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Boffins create ‘computer processor from chicken feathers’

Hollow, strong shafts

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Researchers at the University of Delaware's ACRES program - Affordable Composites from Renewable Sources - have developed a computer processor made from chicken feathers", according to the usually sober Assoicated Press.

According to chemical engineering professor Richard Wool(!) chicken features are better materials to work with than silicon "because they have shafts that are hollow but strong, and made mostly of air, a great conductor of electricity".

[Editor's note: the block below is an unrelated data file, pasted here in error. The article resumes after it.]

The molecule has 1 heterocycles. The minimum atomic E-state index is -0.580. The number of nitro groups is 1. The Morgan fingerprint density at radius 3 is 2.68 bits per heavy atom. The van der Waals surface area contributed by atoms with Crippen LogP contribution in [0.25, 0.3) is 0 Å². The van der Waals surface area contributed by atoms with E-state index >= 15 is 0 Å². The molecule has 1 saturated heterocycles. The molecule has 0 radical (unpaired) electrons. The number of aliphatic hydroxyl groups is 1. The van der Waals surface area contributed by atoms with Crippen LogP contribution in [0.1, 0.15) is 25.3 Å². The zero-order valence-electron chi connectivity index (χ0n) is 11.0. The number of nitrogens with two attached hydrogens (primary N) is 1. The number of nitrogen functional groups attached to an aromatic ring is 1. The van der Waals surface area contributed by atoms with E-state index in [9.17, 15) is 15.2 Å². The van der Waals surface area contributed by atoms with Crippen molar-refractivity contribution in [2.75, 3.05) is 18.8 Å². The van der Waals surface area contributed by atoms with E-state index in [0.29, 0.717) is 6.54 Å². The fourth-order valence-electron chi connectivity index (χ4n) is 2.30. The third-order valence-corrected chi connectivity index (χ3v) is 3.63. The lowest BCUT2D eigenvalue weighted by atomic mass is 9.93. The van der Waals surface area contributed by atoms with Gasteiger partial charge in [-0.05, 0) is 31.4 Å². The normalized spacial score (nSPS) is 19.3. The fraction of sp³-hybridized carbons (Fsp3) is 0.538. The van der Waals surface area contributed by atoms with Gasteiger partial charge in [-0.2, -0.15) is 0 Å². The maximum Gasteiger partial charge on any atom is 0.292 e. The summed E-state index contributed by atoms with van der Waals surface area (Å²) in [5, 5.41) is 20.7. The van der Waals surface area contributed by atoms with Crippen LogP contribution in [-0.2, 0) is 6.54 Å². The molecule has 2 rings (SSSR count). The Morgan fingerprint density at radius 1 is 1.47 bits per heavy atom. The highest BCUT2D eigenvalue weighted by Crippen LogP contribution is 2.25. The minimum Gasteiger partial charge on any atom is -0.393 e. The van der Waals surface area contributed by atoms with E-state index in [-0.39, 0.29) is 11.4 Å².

In a similar vein, AP reports that the main obstacle to Intel fabs becoming chicken plucking centres is that the "natural bumps and irregularities that come from using an organic base" make feather chips hard to fabricate. The microchip industry depends on materials that are "ultrasmooth and ultraflat", don't you know?

The Washington Post covers this breakthrough technology in rather more depth.
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